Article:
Consider an undirected Cayley graph of a finite group $\mathbb{Z}_p \times \mathbb{Z}_q$, where $p$ and $q$ are distinct primes. Let the generating set for the Cayley graph be $S=\{g_p, g_q\}$, where $|g_p|=p$ and $|g_q|=q$. Let a Hamiltonian cycle in the Cayley graph be,

$g_p g_p g_q ... g_p g_q=e$ $\,\,\,\rightarrow$ (1)

and suppose it simplifies as,

$g_p^m g_q^n =e \,\,\, \rightarrow$ (2)

Suppose we don't know (1) but only knows $p$ and $q$. Then can we find $m$ and $n$ by taking,

$m \equiv 0 (mod p)$

$n \equiv 0 (mod q)$

such that those $m$ and $n$ represent the relationship relevant to a Hamiltonian cycle?

I mean, as an example if we try to find something like,


$m \equiv 0 (mod p)$

$n \equiv 0 (mod q)$

by imposing a condition "maximum", then will it mean that the $m$ and $n$ values are coming from an equation relevant to a Hamiltonian cycle?

Or is there any other condition which can be mentioned to obtain the $m$ and $n$ values relevant to a Hamiltonian cycle?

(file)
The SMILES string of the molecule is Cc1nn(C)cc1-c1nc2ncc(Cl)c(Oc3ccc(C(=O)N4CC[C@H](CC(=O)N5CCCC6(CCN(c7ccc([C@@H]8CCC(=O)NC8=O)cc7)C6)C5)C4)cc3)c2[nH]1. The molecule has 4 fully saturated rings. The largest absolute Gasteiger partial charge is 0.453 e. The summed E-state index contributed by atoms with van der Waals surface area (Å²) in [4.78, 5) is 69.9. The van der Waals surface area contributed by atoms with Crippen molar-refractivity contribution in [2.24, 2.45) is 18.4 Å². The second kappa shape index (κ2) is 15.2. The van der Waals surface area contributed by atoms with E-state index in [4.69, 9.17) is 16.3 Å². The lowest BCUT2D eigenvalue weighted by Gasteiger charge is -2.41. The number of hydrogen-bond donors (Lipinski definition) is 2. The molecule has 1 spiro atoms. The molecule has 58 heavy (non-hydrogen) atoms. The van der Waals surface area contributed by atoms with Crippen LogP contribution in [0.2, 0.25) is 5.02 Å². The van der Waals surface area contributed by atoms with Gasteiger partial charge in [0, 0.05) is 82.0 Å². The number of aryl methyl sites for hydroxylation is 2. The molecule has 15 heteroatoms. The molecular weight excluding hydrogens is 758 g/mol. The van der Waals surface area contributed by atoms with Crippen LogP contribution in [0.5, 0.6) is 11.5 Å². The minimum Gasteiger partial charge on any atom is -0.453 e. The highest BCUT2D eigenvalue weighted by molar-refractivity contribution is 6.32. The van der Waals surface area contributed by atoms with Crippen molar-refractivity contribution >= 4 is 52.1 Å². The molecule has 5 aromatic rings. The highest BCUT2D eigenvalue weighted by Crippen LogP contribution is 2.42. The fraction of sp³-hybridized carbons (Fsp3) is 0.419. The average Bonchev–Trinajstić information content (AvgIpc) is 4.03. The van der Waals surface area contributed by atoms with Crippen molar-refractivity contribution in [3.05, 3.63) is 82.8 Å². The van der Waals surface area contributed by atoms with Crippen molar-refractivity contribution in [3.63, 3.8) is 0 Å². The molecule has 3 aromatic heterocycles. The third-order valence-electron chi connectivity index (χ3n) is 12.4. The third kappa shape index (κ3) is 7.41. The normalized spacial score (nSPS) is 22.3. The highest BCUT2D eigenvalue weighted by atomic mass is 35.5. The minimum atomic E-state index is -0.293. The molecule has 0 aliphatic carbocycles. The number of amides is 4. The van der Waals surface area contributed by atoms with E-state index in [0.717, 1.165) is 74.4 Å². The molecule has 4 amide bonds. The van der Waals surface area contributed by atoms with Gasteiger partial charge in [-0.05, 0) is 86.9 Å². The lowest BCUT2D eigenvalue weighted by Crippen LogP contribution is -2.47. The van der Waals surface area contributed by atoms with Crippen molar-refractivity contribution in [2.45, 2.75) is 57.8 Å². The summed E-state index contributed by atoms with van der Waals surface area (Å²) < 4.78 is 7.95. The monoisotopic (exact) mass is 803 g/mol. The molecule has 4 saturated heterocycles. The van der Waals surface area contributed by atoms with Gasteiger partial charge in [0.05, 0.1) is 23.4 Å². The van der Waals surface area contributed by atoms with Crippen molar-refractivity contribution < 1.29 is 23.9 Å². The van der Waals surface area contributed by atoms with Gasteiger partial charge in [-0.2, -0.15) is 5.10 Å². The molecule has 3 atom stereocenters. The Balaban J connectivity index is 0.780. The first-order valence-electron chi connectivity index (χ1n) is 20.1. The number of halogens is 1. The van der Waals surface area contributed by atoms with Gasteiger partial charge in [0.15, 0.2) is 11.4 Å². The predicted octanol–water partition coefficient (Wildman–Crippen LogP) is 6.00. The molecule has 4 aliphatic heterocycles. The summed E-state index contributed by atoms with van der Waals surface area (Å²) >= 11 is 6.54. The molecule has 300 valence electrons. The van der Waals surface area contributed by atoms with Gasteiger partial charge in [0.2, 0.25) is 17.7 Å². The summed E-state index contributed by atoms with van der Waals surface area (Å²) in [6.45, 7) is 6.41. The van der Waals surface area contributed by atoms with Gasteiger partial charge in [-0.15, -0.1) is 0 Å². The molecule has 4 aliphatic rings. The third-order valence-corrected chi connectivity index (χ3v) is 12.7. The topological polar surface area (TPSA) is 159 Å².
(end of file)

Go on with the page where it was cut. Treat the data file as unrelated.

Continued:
If I think of the number of terms in (1), it should be equal to the order of the group, which is $pq$. Then I started to think like if we take the sum of the powers of all the terms, then it should be equal to $pq$ and we will be able to impose a condition as "solve the above two congruence equations such that $m+n=pq$". But this is not really happening since the Cayley graph is an undirected graph, so there can be negative powers (i. e. $g_p^{-1}, g_q^{-1}$) as well and so the values of $m$ and $n$ will not be representing the number of $g_p$ and $g_q$ terms. Hence $m+n \neq pq$.


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